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Brown Bowel Syndrome Presenting as a Small Bowel Obstruction

Alwatari, Yahya, MD*; Preciado, Christopher, MD; Tondon, Rashmi, MD; Shiroff, Adam, MD, FACS*

doi: 10.1097/PCR.0000000000000276
Case Reports

Brown bowel syndrome (BBS) is a rare condition characterized by lipofuscin deposition in the muscularis propria of the bowel. It is associated with vitamin E deficiency and malabsorptive syndromes. We report a case of BBS in a patient with previously undiagnosed primary intestinal lymphangiectasia. The patient had a longstanding history of malnutrition as well as bilateral lower extremity lymphedema and chylous ascites. He presented to our hospital with small bowel obstruction (SBO). Initial magnetic resonance enterography revealed a dilated duodenum, which when biopsied revealed only lymphangiectasia and lymphedema. He was managed conservatively and discharged following resolution of the obstruction. The patient presented again 1 month later with SBO that failed to resolve with conservative treatment. Subsequent exploratory laparotomy discovered a portion of pale, edematous, aperistaltic jejunum. The specimen was resected, and pathologic examination revealed brown granular pigment deposition within the muscularis propria, which was highlighted by periodic acid–Schiff and lipofuscin stains, diagnostic of BBS. Nutritional workup revealed multiple deficiencies. The patient's clinical findings and history were suggestive of primary intestinal lymphangiectasia with resulting nutritional deficiencies leading to BBS. Outpatient follow-up after recovery revealed an elevated 24-hour fecal α1 antitrypsin, which supports this diagnosis. The patient has since improved following adherence to a low-fat diet. The combined clinical, radiographic, and pathologic findings in this case allowed for the resolution of this complex diagnostic dilemma. Although rare, BBS remains an important consideration in the differential diagnosis of a patient with SBO and history of chylous ascites and should be viewed as a symptom of underlying treatable nutritional deficiency.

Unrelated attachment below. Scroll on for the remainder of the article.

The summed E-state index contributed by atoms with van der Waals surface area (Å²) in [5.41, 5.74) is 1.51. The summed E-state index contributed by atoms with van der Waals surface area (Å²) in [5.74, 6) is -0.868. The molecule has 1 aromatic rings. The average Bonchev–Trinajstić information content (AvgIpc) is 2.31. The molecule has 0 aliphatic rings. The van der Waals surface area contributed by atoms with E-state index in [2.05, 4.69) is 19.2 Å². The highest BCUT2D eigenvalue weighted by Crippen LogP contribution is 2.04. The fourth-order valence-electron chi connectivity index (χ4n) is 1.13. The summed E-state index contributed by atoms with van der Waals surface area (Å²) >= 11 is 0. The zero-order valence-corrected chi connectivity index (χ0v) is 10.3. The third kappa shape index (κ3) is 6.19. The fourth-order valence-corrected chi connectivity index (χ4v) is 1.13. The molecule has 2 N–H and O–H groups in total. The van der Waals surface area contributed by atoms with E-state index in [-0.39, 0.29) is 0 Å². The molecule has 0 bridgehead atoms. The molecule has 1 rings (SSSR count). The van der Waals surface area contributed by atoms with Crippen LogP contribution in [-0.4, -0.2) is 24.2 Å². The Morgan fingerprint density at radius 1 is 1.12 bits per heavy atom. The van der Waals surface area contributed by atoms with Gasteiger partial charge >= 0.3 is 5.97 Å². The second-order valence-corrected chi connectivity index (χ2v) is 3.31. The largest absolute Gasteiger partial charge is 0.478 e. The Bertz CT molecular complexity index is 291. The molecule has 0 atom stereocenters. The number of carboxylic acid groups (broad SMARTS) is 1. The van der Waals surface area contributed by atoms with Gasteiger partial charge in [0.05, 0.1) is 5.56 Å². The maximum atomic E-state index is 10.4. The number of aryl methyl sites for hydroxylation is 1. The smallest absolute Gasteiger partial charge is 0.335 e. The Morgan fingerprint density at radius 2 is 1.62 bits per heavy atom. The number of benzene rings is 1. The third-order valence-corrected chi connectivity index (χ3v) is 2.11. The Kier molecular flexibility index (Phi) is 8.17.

From the Departments of *Surgery and

Pathology and Laboratory Medicine, University of Pennsylvania, Philadelphia, PA.

Reprints: Yahya Alwatari, MD, 3400 Spruce St, Philadelphia, PA 19104. E-mail: Yahya.Alwatari@uphs.upenn.edu.

The authors have no funding or conflicts to declare.

© 2018 Lippincott Williams & Wilkins, Inc.